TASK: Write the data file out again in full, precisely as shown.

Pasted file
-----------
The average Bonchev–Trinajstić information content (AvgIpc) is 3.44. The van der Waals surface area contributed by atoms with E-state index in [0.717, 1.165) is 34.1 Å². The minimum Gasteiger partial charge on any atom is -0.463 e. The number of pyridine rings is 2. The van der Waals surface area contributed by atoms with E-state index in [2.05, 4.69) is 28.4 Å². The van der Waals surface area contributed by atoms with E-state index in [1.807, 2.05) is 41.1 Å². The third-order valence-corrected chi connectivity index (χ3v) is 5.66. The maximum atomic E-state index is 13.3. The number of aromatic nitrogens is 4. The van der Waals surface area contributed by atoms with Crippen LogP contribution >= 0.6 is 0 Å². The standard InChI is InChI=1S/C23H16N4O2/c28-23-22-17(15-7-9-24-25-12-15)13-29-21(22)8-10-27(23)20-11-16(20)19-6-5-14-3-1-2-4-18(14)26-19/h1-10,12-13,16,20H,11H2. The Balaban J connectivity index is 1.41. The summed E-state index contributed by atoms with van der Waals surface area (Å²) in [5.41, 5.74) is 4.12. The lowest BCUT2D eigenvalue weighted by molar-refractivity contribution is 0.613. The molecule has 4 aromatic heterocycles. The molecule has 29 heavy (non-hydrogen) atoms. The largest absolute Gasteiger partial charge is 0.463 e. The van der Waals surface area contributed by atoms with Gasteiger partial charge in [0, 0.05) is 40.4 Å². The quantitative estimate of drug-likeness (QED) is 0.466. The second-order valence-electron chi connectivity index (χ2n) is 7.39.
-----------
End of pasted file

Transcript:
The average Bonchev–Trinajstić information content (AvgIpc) is 3.44. The van der Waals surface area contributed by atoms with E-state index in [0.717, 1.165) is 34.1 Å². The minimum Gasteiger partial charge on any atom is -0.463 e. The number of pyridine rings is 2. The van der Waals surface area contributed by atoms with E-state index in [2.05, 4.69) is 28.4 Å². The van der Waals surface area contributed by atoms with E-state index in [1.807, 2.05) is 41.1 Å². The third-order valence-corrected chi connectivity index (χ3v) is 5.66. The maximum atomic E-state index is 13.3. The number of aromatic nitrogens is 4. The van der Waals surface area contributed by atoms with Crippen LogP contribution >= 0.6 is 0 Å². The standard InChI is InChI=1S/C23H16N4O2/c28-23-22-17(15-7-9-24-25-12-15)13-29-21(22)8-10-27(23)20-11-16(20)19-6-5-14-3-1-2-4-18(14)26-19/h1-10,12-13,16,20H,11H2. The Balaban J connectivity index is 1.41. The summed E-state index contributed by atoms with van der Waals surface area (Å²) in [5.41, 5.74) is 4.12. The lowest BCUT2D eigenvalue weighted by molar-refractivity contribution is 0.613. The molecule has 4 aromatic heterocycles. The molecule has 29 heavy (non-hydrogen) atoms. The largest absolute Gasteiger partial charge is 0.463 e. The van der Waals surface area contributed by atoms with Gasteiger partial charge in [0, 0.05) is 40.4 Å². The quantitative estimate of drug-likeness (QED) is 0.466. The second-order valence-electron chi connectivity index (χ2n) is 7.39.